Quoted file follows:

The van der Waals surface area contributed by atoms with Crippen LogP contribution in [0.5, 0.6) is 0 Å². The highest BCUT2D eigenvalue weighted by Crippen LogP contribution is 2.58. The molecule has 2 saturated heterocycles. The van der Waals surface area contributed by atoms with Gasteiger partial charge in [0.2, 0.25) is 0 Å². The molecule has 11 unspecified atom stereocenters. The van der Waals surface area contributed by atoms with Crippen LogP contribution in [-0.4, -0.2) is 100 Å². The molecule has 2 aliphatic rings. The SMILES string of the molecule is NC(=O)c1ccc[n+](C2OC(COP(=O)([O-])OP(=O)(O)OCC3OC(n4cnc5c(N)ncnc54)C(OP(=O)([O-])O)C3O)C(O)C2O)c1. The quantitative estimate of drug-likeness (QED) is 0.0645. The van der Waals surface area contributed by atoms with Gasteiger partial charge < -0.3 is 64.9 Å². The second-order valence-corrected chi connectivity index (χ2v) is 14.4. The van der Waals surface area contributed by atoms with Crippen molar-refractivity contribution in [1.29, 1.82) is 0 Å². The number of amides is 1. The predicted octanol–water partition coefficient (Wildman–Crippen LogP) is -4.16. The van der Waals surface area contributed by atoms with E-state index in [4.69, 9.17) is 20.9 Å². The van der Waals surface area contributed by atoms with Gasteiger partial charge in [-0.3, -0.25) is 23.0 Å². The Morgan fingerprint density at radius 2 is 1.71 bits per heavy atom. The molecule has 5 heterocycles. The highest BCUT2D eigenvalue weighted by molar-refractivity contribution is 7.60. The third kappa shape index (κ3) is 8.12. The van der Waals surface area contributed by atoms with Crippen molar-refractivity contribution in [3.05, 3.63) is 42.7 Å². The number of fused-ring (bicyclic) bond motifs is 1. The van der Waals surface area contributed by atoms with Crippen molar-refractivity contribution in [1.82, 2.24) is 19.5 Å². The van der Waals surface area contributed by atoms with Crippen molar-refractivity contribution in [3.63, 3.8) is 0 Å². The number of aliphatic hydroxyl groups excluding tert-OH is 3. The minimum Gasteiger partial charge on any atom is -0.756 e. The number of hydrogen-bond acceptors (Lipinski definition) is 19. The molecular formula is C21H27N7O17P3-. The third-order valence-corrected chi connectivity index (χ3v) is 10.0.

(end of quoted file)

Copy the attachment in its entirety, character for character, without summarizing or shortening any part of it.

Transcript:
The van der Waals surface area contributed by atoms with Crippen LogP contribution in [0.5, 0.6) is 0 Å². The highest BCUT2D eigenvalue weighted by Crippen LogP contribution is 2.58. The molecule has 2 saturated heterocycles. The van der Waals surface area contributed by atoms with Gasteiger partial charge in [0.2, 0.25) is 0 Å². The molecule has 11 unspecified atom stereocenters. The van der Waals surface area contributed by atoms with Crippen LogP contribution in [-0.4, -0.2) is 100 Å². The molecule has 2 aliphatic rings. The SMILES string of the molecule is NC(=O)c1ccc[n+](C2OC(COP(=O)([O-])OP(=O)(O)OCC3OC(n4cnc5c(N)ncnc54)C(OP(=O)([O-])O)C3O)C(O)C2O)c1. The quantitative estimate of drug-likeness (QED) is 0.0645. The van der Waals surface area contributed by atoms with Gasteiger partial charge < -0.3 is 64.9 Å². The second-order valence-corrected chi connectivity index (χ2v) is 14.4. The van der Waals surface area contributed by atoms with Crippen molar-refractivity contribution in [1.29, 1.82) is 0 Å². The number of amides is 1. The predicted octanol–water partition coefficient (Wildman–Crippen LogP) is -4.16. The van der Waals surface area contributed by atoms with E-state index in [4.69, 9.17) is 20.9 Å². The van der Waals surface area contributed by atoms with Gasteiger partial charge in [-0.3, -0.25) is 23.0 Å². The Morgan fingerprint density at radius 2 is 1.71 bits per heavy atom. The molecule has 5 heterocycles. The highest BCUT2D eigenvalue weighted by molar-refractivity contribution is 7.60. The third kappa shape index (κ3) is 8.12. The van der Waals surface area contributed by atoms with Crippen molar-refractivity contribution in [3.05, 3.63) is 42.7 Å². The number of fused-ring (bicyclic) bond motifs is 1. The van der Waals surface area contributed by atoms with Crippen molar-refractivity contribution in [1.82, 2.24) is 19.5 Å². The van der Waals surface area contributed by atoms with Crippen molar-refractivity contribution in [3.63, 3.8) is 0 Å². The number of aliphatic hydroxyl groups excluding tert-OH is 3. The minimum Gasteiger partial charge on any atom is -0.756 e. The number of hydrogen-bond acceptors (Lipinski definition) is 19. The molecular formula is C21H27N7O17P3-. The third-order valence-corrected chi connectivity index (χ3v) is 10.0.